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I debated between the new Bosch and the Dewalt, but ended up choosing the Bosch. I was able to by the bare tool in January from Amazon for $104.00 after using Bosch discount. I had 2 batteries from the Flexiclick and when I compared both together I kept the Bosch and returned the DeWalt, They Bosch just felt more comfortable for me, even though I really liked the Dewalt. I could not be happier with my choice
That what it comes down to for me as well; how the tool feels. Most of the 12V drills from the different manufacturers will perform similarily, so I go for the tool I’d feel most comfortable having in my hands and using all day. I’m very happy with the bosch 12v tools. I do have some milwaukee 12V tools as well, but they’re specialty tools, like the stapler, some lights and the surge impact driver. Milwaukee’s M12 drill is over 3lbs. If I’m going to be using a drill over 3lbs, I’d prefer a compact 18V model instead.
With the predicament re: lack of torque on the Bosch12V drill, it’s been related to pilot holes drilling, I’ll have to take your recommendation and go with the Milwaukee M12.
The only thing left is to make sure I buy the right model/generation as I understand they don’t go on sale often.
I’m not going to run right out and buy one, but it looks like they have addressed all the weak points of the PS32. I own two PS32’s, and like then but: A. they spin too slow for small drill bits, B. the handle is far too slippery. I wrapped my handles with self-fusing silicone tape to get a better grip. I don’t care about the torque, because I have never max’d out the PS32. I don’t pick up a little drill when I need torque. I pick up a big drill with a side handle. BTW, the torque-adjusting clutch is really good on the PS32.
I have both, enjoy them both. think the ps32 is perfectly balanced and weighted for its power, and gets slightly better battery life. The gsr 12v300 is almost too zippy for its size and weight, tho it is amazing for precisely those same reasons.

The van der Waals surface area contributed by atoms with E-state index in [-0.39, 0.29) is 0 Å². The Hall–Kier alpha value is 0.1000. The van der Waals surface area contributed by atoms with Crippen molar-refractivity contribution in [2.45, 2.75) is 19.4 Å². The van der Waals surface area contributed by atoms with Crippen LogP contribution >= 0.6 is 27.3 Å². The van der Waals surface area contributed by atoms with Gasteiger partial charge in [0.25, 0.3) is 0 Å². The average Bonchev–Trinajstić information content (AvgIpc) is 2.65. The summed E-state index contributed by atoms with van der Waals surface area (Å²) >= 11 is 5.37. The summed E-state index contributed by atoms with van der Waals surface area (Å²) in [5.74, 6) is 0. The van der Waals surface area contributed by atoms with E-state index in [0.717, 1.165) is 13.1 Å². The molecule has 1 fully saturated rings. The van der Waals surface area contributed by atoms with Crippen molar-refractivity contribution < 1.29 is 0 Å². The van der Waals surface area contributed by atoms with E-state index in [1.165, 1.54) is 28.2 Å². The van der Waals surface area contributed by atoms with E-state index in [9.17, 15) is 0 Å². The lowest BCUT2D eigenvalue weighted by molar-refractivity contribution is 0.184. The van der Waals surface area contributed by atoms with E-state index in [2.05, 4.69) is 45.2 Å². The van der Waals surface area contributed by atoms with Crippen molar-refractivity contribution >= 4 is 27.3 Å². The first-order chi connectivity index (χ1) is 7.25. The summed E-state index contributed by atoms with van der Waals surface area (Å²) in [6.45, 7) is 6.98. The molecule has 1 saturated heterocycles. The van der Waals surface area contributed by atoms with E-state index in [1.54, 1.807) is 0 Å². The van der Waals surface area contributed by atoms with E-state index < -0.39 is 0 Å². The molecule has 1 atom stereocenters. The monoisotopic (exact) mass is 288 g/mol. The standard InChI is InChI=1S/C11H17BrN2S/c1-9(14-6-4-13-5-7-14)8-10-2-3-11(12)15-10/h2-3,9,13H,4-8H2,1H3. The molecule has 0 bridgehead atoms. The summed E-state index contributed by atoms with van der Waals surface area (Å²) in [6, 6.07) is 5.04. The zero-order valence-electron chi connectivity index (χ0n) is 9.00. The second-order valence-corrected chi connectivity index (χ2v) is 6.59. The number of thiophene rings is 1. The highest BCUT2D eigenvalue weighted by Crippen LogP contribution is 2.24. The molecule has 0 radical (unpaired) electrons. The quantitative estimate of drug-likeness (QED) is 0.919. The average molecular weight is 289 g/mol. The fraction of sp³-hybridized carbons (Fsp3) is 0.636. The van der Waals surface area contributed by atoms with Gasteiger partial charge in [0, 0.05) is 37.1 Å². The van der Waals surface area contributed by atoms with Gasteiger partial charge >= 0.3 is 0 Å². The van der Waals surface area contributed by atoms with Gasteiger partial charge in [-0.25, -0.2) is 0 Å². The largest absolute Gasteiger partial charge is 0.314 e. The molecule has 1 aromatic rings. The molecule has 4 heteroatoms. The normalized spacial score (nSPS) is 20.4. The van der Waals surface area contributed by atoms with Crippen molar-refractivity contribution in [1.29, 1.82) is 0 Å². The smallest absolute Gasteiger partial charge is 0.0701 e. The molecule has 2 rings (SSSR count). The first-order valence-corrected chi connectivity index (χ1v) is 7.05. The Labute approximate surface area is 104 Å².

When I want more speed and power, my favorite drill is the 18v Bosch hds183, also perfectly balanced and weighted.
I noticed the same thing with the GSR 12V-300; quite zippy indeed! I love it.
With the gsr 12v300, i find i use my arm strength a little more. It’s subtle, but sometimes you just want the weight of the tool to do the work.
I just purchased the Bosch 12v brushless combo kit of Amazon which includes the older model PS42 impact and this new drill you mention. I’ve been a fan of Bosch 12v for a while and have picked up a handful of their other 12v tools, recip saw, router, planer, circ saw, cut off tool and several lights. I’m also invested in Makita, M12 and Hilti’s 12v(impact and hammer drill). So all bases are covered. I tried the Dewalts out. The brushless impact, drill and screwdriver and found myself unimpressed. They are very lacklustre tools at the begining of another 12v mediocre platform. The first speed on the impact is irrelevant, the screwdriver is underpowered for anything more than wall plate screws and made primarily made of plastic(where metal should be) and the drill has enough wobble and runout to drive a man crazy. So, I went all in on these Bosch 12 for a few simple reasons. A platform that although slowly, eventually evolves. Just pay attention to their website. It’ll show you what’s coming out. They may not have the deepest platform but they have the tools i use and enjoy. DeWalt lacks that. And while we sit around and wait, other tools hit the market. Then there is battery life. I believe Bosch 12v Batts have the best battery efficiency on the market. Power to size ratio. This new Bosch is tiny. But spinning at 1750rpms. And at 300 in lbs, it’s enough to handle most no tasks. It’s definitely smaller than the DeWalt and more powerful and with the battery life you get with the platform that’s already inplace, I’d pay full price for the Bosch any day. There is a reason the DeWalt is $99…..
Agree about your Bosch assessment. And Hilti and M12/18 brand use as well.
Haven’t had any Dewalts since I gave them to Jimmy Carter/Habitat for Humanity years ago.
I agree with your assessment of bosch as well. Amazing power to weight and size ratio. If I need more power in a particular tool, I reach for corded or 18v.
The old Bosch PS32 brushless drill is only 180 in. lb
Sorry, you’re right!
I was mistakenly comparing to the PS31 specs.